The event, 5:30 p.m. Thursday, Sept. 13, is free and open to the public — please RSVP here.

Event details:

5:30 p.m. to 7:30 p.m.
Thursday, Sept. 13, 2018
Tube Factory artspace
1125 Cruft St., Indianapolis, IN 46203
Get tickets here and find more on Facebook

School safety

Hiring more security officers in Memphis after school shootings could have unintended consequences

PHOTO: Jahi Chikwendiu/The Washington Post/Getty Images

Tennessee’s largest district, Shelby County Schools, is slated to add more school resource officers under the proposed budget for next school year.

Superintendent Dorsey Hopson earmarked $2 million to hire 30 school resource officers in addition to the 98 already in some of its 150-plus schools. The school board is scheduled to vote on the budget Tuesday.

But an increase in law enforcement officers could have unintended consequences.

A new state law that bans local governments from refusing to cooperate with federal immigration officials could put school resource officers in an awkward position.

Tennessee Education Commissioner Candice McQueen recently reminded school personnel they are not obligated to release student information regarding immigration status. School resource officers employed by police or sheriff’s departments, however, do not answer to school districts. Shelby County Schools is still reviewing the law, but school board members have previously gone on the record emphasizing their commitment to protecting undocumented students.

“Right now we are just trying to get a better understanding of the law and the impact that it may have,” said Natalia Powers, a district spokeswoman.

Also, incidents of excessive force and racial bias toward black students have cropped up in recent years. Two white Memphis officers were fired in 2013 after hitting a black student and wrestling her to the ground because she was “yelling and cussing” on school grounds. And mothers of four elementary school students recently filed a lawsuit against a Murfreesboro officer who arrested them at school in 2016 for failing to break up a fight that occurred off-campus.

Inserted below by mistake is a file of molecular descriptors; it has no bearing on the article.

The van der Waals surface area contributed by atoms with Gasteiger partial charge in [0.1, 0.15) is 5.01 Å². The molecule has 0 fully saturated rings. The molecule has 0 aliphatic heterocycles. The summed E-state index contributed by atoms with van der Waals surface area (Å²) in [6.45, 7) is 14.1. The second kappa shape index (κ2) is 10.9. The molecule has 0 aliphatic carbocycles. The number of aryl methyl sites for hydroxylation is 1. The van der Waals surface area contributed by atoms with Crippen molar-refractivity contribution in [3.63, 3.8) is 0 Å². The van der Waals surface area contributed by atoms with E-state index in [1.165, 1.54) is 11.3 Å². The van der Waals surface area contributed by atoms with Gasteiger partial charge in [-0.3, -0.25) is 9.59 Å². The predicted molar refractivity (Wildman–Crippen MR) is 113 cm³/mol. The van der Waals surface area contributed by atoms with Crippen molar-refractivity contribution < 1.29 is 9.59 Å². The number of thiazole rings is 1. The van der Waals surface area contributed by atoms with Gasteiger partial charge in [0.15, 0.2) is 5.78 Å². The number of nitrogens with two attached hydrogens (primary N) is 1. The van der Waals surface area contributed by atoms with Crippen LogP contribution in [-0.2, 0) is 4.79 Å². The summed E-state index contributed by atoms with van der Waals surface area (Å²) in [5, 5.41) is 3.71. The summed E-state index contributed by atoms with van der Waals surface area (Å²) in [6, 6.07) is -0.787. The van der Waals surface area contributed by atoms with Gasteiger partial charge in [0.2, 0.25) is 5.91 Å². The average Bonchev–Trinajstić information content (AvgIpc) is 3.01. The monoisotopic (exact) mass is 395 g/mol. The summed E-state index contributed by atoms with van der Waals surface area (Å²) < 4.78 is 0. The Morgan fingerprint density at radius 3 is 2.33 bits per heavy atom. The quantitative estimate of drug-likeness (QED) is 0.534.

Just how common those incidents are in Memphis is unclear. In response to Chalkbeat’s query for the number and type of complaints in the last two school years, Shelby County Schools said it “does not have any documents responsive to this request.”

Currently, 38 school resource officers are sheriff’s deputies, and the rest are security officers hired by Shelby County Schools. The officers respond and work to prevent criminal activity in all high schools and middle schools, Hopson said. The 30 additional officers would augment staffing at some schools and for the first time, branch out to some elementary schools. Hopson said those decisions will be based on crime rates in surrounding neighborhoods and school incidents.

Hopson’s initial recommendation for more school resource officers was in response to the school shooting in Parkland, Florida, that killed 17 people and sparked a wave of student activism on school safety, including in Memphis.

Gov. Bill Haslam’s recent $30 million budget boost would allow school districts across Tennessee to hire more law enforcement officers or improve building security. Measures to arm some teachers with guns or outlaw certain types of guns have fallen flat.


For more on the role and history of school resource officers in Tennessee, read our five things to know.


Sheriff’s deputies and district security officers meet weekly, said Capt. Dallas Lavergne of the Shelby County Sheriff’s Office. When the Memphis Police Department pulled their officers out of school buildings following the merger of city and county school systems, the county Sheriff’s Office replaced them with deputies.

All deputy recruits go through school resource officer training, and those who are assigned to schools get additional annual training. In a 2013 review of police academies across the nation, Tennessee was cited as the only state that had specific training for officers deployed to schools.